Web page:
ICD-10 code Description 
D68.8 Other specified coagulation defects 
F05 Delirium, not induced by alcohol and other psychoactive substances 
I95 Hypotension 
L21 Seborrhoeic dermatitis 
L26 Exfoliative dermatitis 
L27 Dermatitis due to substances taken internally 
L28 Lichen simplex chronicus and prurigo 
L30 Other dermatitis 
R20 Disturbances of skin sensation 
R23 Other skin changes 
R40 Somnolence, stupor and coma 
R41 Other symptoms and signs involving cognitive functions and awareness 
R44 Other symptoms and signs involving general sensations and perceptions 
ICD-10 code Description 
D68.8 Other specified coagulation defects 
F05 Delirium, not induced by alcohol and other psychoactive substances 
I95 Hypotension 
L21 Seborrhoeic dermatitis 
L26 Exfoliative dermatitis 
L27 Dermatitis due to substances taken internally 
L28 Lichen simplex chronicus and prurigo 
L30 Other dermatitis 
R20 Disturbances of skin sensation 
R23 Other skin changes 
R40 Somnolence, stupor and coma 
R41 Other symptoms and signs involving cognitive functions and awareness 
R44 Other symptoms and signs involving general sensations and perceptions 

ICD, International Classification of Diseases.

Table 6

Top 15 disease manifestation codes used to identify adverse drug events in all studies

ICD-10 code Description 
T88.6 Anaphylactic shock due to the adverse effect of a drug 
T88.7 Unspecified adverse effect of a drug 
N14.1 Nephropathy induced by drugs, medicaments and biological substances 
D59.0 Drug-induced autoimmune hemolytic anemia 
D59.2 Drug-induced non-autoimmune hemolytic anemia 
D61.1 Drug-induced aplastic anemia 
J70.4 Drug-induced interstitial lung disorders 
K71 Toxic liver disease with cholestasis 
K71.1 Toxic liver disease with hepatic necrosis 
K71.2 Toxic liver disease with acute hepatitis 
K71.6 Toxic liver disease with hepatitis, not elsewhere classified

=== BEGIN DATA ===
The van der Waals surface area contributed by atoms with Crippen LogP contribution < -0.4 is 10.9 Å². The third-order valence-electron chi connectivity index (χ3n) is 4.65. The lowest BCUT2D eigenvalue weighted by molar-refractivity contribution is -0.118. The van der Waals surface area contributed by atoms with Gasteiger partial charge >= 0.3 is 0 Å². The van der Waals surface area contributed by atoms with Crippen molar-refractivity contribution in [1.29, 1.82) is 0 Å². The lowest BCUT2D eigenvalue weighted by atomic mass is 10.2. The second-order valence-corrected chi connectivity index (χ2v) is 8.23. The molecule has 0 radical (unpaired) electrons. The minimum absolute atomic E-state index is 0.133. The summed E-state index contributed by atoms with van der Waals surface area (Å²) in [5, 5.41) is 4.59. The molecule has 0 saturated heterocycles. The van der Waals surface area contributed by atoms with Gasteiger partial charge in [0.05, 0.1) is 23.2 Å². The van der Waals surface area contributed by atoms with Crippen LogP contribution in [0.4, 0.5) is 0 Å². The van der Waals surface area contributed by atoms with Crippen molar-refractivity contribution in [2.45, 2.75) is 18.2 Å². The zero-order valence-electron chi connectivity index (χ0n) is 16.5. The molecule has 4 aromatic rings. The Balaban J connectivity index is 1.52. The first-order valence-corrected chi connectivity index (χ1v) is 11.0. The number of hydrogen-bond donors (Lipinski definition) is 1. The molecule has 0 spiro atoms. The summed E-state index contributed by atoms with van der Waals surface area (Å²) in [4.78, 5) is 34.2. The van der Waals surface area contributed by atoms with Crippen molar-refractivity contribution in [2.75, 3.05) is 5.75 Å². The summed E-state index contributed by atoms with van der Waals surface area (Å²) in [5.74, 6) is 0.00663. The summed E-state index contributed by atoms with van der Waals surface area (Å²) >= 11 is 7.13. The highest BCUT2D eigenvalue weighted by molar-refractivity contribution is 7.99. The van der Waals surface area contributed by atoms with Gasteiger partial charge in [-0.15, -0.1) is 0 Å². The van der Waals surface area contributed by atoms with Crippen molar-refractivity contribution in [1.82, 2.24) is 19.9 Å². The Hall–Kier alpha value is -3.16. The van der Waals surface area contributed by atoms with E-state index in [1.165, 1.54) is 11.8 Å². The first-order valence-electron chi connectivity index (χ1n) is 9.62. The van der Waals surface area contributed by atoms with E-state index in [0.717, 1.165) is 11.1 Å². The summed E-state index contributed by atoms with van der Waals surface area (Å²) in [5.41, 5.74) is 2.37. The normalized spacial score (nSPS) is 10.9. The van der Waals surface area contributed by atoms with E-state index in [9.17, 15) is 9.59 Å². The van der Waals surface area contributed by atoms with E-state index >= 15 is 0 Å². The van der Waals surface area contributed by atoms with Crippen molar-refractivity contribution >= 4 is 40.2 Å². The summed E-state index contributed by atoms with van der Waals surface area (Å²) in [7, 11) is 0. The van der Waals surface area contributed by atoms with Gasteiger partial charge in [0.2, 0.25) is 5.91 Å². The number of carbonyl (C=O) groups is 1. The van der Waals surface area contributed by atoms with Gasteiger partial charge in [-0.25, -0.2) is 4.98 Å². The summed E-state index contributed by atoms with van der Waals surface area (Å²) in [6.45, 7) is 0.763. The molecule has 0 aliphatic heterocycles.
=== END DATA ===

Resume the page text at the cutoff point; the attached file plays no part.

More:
K71.9 Toxic liver disease, unspecified 
L56.1 Drug photoallergic response 
N14.2 Nephropathy induced by unspecified drug, medicament or biological substance 
T88.3 Malignant hyperthermia due to anesthesia 
ICD-10 code Description 
T88.6 Anaphylactic shock due to the adverse effect of a drug 
T88.7 Unspecified adverse effect of a drug 
N14.1 Nephropathy induced by drugs, medicaments and biological substances 
D59.0 Drug-induced autoimmune hemolytic anemia 
D59.2 Drug-induced non-autoimmune hemolytic anemia 
D61.1 Drug-induced aplastic anemia 
J70.4 Drug-induced interstitial lung disorders 
K71 Toxic liver disease with cholestasis 
K71.1 Toxic liver disease with hepatic necrosis 
K71.2 Toxic liver disease with acute hepatitis 
K71.6 Toxic liver disease with hepatitis, not elsewhere classified 
K71.9 Toxic liver disease, unspecified 
L56.1 Drug photoallergic response 
N14.2 Nephropathy induced by unspecified drug, medicament or biological substance 
T88.3 Malignant hyperthermia due to anesthesia 

ICD, International Classification of Diseases.

Among studies looking for drug or drug class-specific adverse events, all studies reported the entire code set they used. The median number of codes that was used was three (IQR 1.5–10) (table 4). One study used external injury cause codes only,44 six studies used disease manifestation codes only,28,30,31,46,47,59 and six studies used a combination of both types of codes without any requirement for the codes to be clustered.27,41,45,48,55,60

Quality assessments

Among the 28 studies looking at adverse drug events in general, 19 reported an explicit definition of their primary outcome measure that was independent of the ICD-10 code set.14,21,22,25,29,32,3640,42,43,49,51,54,5658 Of these, 9 reported definitions for adverse drug reactions,29,36,39,40,49,51,56,57,62 5 definitions for adverse drug events,14,21,22,38,58 and one explicit definitions for both.54 Three studies used death as a result of poisoning or prescription drug use as primary outcome.37,42,43 Among the 13 studies on drug or drug class-specific adverse events, all provided definitions for their primary outcome measure with 4 using drug-induced deaths41,44,45,47 and 4 hospital admission due to an adverse drug event.30,46,55,59

Among the 28 studies looking at adverse drug events in general, 11 provided methods for their selection of ICD-10 codes.2123,3436,38,40,42,53,58 Methods included searching the ICD-10 code dictionary for diagnoses that could be attributable to medications (ie, gastric ulcer) and/or phrases (ie, ‘drug-induced’), empiric study of existing pharmacovigilance reports and mapping of events to the ICD-10 code dictionary,21,22,53 and literature review.21,22,3436 Others adopted code sets that had previously been established by other authors.23,38,40,58